In 1964, the National Museum of History and Technology (now the National Museum of American History) opened on the National Mall. The flag was moved there, and displayed in the second floor central hall.
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Wildly varying temperatures, high heat and humidity, and strong light had adversely affected the flag by 1980. In 1981, the Smithsonian took the flag off display and vacuumed it. New lighting and air-handling systems were installed in the central hall, and a screen mounted in front of the flag to protect it from light and airborne matter. The flag went back on display in 1984. The screen was lowered for five minutes every hour to give the public a view of the flag.
In 1994, the cables holding the screen broke, leaving the flag exposed. Conservators removed the flag to allow repair of the screen. Upon close inspection, they discovered that the screen had not done its job. The wool fibers were decaying rapidly, and humidity from sweaty human beings and chemicals from hair spray, deodorants, sunscreen, bug spray, and perfume -- all worn by people thronging the museum -- had caused many fibers to disintegrate. Additionally, bits and pieces of plants (tracked in by museum patrons), paper, and clothing fibers (including a large about of blue denim fibers) had contamined the flag.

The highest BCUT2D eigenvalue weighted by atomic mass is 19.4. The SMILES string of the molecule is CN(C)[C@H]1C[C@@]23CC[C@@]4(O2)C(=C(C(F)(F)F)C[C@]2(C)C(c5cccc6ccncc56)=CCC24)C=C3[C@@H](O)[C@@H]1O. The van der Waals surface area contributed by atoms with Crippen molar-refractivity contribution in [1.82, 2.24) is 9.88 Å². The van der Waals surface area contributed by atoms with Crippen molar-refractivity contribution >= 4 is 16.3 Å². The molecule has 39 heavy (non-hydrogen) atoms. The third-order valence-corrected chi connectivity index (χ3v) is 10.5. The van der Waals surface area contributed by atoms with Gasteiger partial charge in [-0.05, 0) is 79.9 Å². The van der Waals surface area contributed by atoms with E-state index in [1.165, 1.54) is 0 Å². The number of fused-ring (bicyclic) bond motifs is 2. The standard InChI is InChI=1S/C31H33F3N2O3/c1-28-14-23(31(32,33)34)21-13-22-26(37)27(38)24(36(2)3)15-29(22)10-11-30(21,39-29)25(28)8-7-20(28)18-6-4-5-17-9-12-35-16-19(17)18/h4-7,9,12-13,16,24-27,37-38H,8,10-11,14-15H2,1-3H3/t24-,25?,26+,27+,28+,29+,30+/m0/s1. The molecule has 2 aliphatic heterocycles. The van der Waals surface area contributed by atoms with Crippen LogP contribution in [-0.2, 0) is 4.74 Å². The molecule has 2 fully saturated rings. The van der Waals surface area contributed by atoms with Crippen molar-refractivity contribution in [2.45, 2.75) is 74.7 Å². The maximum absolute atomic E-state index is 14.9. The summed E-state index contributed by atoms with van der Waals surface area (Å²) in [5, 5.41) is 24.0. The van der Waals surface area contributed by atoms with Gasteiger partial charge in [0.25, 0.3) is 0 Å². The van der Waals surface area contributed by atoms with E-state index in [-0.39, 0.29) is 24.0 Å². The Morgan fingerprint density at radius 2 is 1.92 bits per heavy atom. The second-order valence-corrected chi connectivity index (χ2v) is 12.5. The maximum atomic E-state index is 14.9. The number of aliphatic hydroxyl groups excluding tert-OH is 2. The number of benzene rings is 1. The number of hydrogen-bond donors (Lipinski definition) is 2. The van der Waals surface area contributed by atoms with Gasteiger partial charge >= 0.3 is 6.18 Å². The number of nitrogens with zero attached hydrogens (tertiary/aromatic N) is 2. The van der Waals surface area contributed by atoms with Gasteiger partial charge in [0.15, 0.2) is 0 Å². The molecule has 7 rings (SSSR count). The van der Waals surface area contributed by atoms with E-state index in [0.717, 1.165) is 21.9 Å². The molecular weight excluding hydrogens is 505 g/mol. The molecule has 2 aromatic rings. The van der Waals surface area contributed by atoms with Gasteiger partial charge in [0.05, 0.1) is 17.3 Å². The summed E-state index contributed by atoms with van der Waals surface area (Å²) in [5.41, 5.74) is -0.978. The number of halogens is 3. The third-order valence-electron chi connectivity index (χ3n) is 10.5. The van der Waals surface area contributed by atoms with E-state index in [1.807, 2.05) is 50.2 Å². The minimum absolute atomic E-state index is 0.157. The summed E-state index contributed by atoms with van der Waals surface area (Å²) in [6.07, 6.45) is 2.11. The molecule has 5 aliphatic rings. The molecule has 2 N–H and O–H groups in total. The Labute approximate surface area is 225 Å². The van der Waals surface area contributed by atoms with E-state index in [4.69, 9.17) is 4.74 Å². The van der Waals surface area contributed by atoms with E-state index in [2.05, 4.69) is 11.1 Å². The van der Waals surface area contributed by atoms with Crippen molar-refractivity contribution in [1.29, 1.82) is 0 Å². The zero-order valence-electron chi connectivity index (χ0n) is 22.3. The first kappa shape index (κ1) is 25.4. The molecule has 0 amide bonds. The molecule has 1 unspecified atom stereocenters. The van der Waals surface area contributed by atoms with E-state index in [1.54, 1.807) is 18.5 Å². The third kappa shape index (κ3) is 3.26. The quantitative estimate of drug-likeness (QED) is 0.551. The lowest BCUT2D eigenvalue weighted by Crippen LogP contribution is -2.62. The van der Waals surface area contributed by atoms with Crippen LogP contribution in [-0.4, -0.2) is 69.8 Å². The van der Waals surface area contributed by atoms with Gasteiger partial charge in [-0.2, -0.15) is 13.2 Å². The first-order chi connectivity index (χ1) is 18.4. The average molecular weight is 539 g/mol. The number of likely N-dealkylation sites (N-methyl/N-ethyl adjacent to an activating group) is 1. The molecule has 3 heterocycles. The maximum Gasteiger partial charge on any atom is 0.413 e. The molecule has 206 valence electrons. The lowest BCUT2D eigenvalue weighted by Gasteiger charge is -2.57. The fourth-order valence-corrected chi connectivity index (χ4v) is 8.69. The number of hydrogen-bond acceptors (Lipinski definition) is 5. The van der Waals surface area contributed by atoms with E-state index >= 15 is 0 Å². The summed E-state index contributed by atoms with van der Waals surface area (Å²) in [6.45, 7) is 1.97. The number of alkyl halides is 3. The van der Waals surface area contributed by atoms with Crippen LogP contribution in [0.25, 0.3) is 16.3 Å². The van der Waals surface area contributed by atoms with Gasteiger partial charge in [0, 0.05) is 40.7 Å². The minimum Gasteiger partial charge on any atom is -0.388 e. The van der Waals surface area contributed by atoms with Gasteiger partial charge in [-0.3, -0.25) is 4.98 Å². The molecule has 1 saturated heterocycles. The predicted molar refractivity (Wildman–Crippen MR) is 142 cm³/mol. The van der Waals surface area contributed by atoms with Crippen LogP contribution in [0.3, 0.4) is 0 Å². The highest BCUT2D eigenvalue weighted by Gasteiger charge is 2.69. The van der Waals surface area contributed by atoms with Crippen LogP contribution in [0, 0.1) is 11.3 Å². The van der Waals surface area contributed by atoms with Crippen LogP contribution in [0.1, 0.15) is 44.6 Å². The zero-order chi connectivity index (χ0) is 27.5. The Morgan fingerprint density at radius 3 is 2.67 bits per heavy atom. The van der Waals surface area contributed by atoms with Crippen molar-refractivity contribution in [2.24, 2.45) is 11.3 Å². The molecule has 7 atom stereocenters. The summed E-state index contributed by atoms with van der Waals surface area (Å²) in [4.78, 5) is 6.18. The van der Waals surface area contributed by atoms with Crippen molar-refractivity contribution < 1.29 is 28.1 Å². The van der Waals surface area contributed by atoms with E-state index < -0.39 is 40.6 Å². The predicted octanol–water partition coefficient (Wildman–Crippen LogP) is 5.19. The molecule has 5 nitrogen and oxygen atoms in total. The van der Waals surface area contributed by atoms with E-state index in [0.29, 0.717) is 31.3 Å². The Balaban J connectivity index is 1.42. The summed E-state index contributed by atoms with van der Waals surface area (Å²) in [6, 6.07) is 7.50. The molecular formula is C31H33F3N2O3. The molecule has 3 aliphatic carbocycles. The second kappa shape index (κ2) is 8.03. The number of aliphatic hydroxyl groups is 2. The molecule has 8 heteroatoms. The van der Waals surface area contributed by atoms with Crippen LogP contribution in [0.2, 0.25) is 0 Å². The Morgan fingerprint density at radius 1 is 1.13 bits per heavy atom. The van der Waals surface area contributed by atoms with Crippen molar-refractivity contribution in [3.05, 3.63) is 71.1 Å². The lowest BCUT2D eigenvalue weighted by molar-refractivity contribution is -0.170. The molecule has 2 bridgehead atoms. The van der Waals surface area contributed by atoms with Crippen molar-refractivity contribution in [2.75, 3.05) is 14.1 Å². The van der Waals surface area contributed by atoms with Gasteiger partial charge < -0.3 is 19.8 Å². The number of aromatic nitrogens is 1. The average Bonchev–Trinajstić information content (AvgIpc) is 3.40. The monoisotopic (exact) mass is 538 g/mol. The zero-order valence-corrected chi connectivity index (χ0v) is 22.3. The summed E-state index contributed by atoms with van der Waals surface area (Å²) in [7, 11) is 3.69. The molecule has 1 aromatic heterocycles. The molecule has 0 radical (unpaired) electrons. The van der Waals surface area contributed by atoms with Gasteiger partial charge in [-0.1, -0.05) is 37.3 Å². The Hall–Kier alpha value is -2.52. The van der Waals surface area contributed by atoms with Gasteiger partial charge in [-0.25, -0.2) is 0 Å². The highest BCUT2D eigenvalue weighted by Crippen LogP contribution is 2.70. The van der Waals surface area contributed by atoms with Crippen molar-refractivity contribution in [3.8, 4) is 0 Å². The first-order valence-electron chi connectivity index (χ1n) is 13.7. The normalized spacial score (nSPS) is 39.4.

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The flag was kept off display which conservators researched a plan for saving the flag. In 1998, First Lady Hillary Rodham Clinton initiated a fundraising project designed to help the Smithsonian save its most fragile treasures. The flag was moved to a climate- and light-controlled conservation lab in 1999 for conservation.
The conservation effort first removed the honeycomb mesh and the linen backing. The wool fibers of the original flag wer so damaged, even the light weight of the linen was dragging on them and causing them to disintegrate. For two years, a microscopic examination of the condition and construction of the flag was made, to determine the flag's actual condition. This included infrared spectrometry, electron microscopy, mechanical testing, determination of amino acid content, and infrared imaging. The flag was then cleaned with a water-acetone solution, which also reduced the acidity of the wool and retarded its disintegration. A new backing made of a sheer polyester fabric called Stabiltex was then attached to stabilize the flag.
The restoration was completed in 2008 at a total cost of more than $21 million.
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The Star-Spangled Banner is now on display in a two-story sealed, pressurized display chamber. A waterless fire-suppression system protects it. The air quality and humidity of the room are tightly controlled, and the flag is displayed only in dim light of a certain wavelength. A special glass viewing window protects it from flash photography.
The flag lies on a custom-built table at a 10-degree angle that allows it to be viewed by the public. A gantry system allows conservators to move over the flag and inspect and care for it without having to move it or touch it. The flag's condition is monitored by a series of sensors placed beneath the flag and in its sealed preservation room.